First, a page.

· It is legit difficult to find clothes that fit fat ladies, perhaps especially for your partner’s androgynous style. Fat bodies come in all shapes and fat persons come in all styles, but the makers of plus-size clothing tend not to acknowledge that, like, ever.

· It is not emotionally healthy to chase “the body you used to have”—for one thing, it is the same body you have now, unless you are Robocop, in which case I think I cannot speak to your body image with any confidence.

· There is, indeed, a Giant Magnet called Culture that pulls you toward self-loathing and weight loss. That magnet pulls on you every time you see an ad, an actress, or an obesity epidemic OOGA BOOGA news report. There are billions of dollars to be made from your self-loathing, and shaking off the weight (GET IT) of all that money is a continual, wearying struggle, as you know. But you are doing it, and I commend you.

There’s a lot going on in your description of your relationships with your awesome girlfriend and your awesome body. I feel like you are asking two questions, but one is secret. In my academic field (literary criticism), sometimes we talk about finding the question behind the question—like, you start by asking “Why on earth does Astrophil say that weird fucking line ‘But ah, Desire still cries, give me some food’?  The hell?” but once you start digging, you actually are asking “Does fulfilling desire satisfy that desire, or does it create a need more ambitious and ravenous than the initial desire?” And then you have a conference paper.

I indulge this highly nerdy digression not only to note that Sir Philip Sidney was asking questions about desire, hunger, sex, and love way back in 1591 and we haven’t necessarily figured it out yet, but also to say that I can’t help but read two levels of uncertainty in your letter. The first is the question you actually ask the Captain, namely, “How do we separate our own tricky body narratives, and support each other’s ambivalence, and just generally hang out with each other for this hard thing called making peace with your body?” The second—the question behind the question—is something like, “How can I deal with the fact that my girlfriend’s anxieties are adding more power to the Giant Magnet of Self-Loathing pulling on me?” Forgive me if I’m wrong, but you seem to be conflicted about your girlfriend’s current body image struggle: “My girlfriend has a stronger history of body-hate, and has done a little dance with anorexia in the past, and these days I think is genuinely a size-positive ally, but has articulated really clearly that she can’t do that for herself, just now.” Your prose is very charming, but it’s also contradictory: “done a little dance with anorexia,” though it seriously is making me picture Gene Kelly dancing with Kate Moss, is not the emotional truth of the matter. Your wonderful, awesome, fat ladyfriend is also a recovered anorexic, and that is some serious shit that is probably tied to why even though you want to think of her as size-positive, she actually can’t be, right now.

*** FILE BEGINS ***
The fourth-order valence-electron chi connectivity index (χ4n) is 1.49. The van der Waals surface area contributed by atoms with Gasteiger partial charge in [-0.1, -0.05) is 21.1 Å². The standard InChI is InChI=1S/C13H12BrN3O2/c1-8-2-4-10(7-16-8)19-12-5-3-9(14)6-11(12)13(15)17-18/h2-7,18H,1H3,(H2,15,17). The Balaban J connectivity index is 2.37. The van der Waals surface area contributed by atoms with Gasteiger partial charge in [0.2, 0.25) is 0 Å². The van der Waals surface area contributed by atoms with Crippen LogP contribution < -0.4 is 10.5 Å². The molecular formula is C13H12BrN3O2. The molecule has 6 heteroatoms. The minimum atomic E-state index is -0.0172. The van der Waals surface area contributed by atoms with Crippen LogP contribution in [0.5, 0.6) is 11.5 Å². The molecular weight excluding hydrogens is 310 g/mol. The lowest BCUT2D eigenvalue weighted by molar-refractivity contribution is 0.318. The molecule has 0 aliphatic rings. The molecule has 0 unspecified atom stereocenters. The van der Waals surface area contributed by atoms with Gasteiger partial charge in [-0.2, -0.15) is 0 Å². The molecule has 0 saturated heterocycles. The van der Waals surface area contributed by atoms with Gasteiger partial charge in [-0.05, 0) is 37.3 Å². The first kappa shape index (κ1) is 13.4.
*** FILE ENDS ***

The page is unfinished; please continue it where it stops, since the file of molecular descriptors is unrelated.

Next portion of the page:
I’m not an expert in eating disorders, so of course I’m going to jump on the “probably you should both do therapy”—separately—bandwagon. EDs are mental illnesses, and I hope your girlfriend has some pro help with managing her post-recovery process. What I am sort of an expert in is how someone else’s language can fuck with your sense of reality. Everyone who has ever been fat has been on the receiving end of “God, I’m so gross—no no, you are great, you look fine at x pounds but I am disgusting” nonsense, and it sucks. That is one person’s cognitive dissonance being forcibly lodged in another person’s brain. It’s damaging, and it’s unfair. It makes the Magnet stronger.